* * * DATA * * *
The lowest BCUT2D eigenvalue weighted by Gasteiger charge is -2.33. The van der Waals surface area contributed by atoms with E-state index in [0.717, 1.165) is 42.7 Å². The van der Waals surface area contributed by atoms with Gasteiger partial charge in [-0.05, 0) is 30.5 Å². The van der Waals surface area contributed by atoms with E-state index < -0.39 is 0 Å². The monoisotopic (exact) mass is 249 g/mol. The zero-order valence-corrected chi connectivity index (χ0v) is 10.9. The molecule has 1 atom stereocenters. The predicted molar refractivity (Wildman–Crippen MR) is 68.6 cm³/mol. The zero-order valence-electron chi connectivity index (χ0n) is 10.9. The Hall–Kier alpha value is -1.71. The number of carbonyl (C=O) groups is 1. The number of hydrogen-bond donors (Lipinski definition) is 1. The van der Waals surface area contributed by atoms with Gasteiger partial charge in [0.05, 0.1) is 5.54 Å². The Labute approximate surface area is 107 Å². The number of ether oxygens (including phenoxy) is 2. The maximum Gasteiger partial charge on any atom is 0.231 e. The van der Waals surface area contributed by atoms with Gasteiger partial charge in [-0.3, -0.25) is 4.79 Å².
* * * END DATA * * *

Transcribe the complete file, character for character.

The lowest BCUT2D eigenvalue weighted by Gasteiger charge is -2.33. The van der Waals surface area contributed by atoms with E-state index in [0.717, 1.165) is 42.7 Å². The van der Waals surface area contributed by atoms with Gasteiger partial charge in [-0.05, 0) is 30.5 Å². The van der Waals surface area contributed by atoms with E-state index < -0.39 is 0 Å². The monoisotopic (exact) mass is 249 g/mol. The zero-order valence-corrected chi connectivity index (χ0v) is 10.9. The molecule has 1 atom stereocenters. The predicted molar refractivity (Wildman–Crippen MR) is 68.6 cm³/mol. The zero-order valence-electron chi connectivity index (χ0n) is 10.9. The Hall–Kier alpha value is -1.71. The number of carbonyl (C=O) groups is 1. The number of hydrogen-bond donors (Lipinski definition) is 1. The van der Waals surface area contributed by atoms with Gasteiger partial charge in [0.05, 0.1) is 5.54 Å². The Labute approximate surface area is 107 Å². The number of ether oxygens (including phenoxy) is 2. The maximum Gasteiger partial charge on any atom is 0.231 e. The van der Waals surface area contributed by atoms with Gasteiger partial charge in [-0.3, -0.25) is 4.79 Å².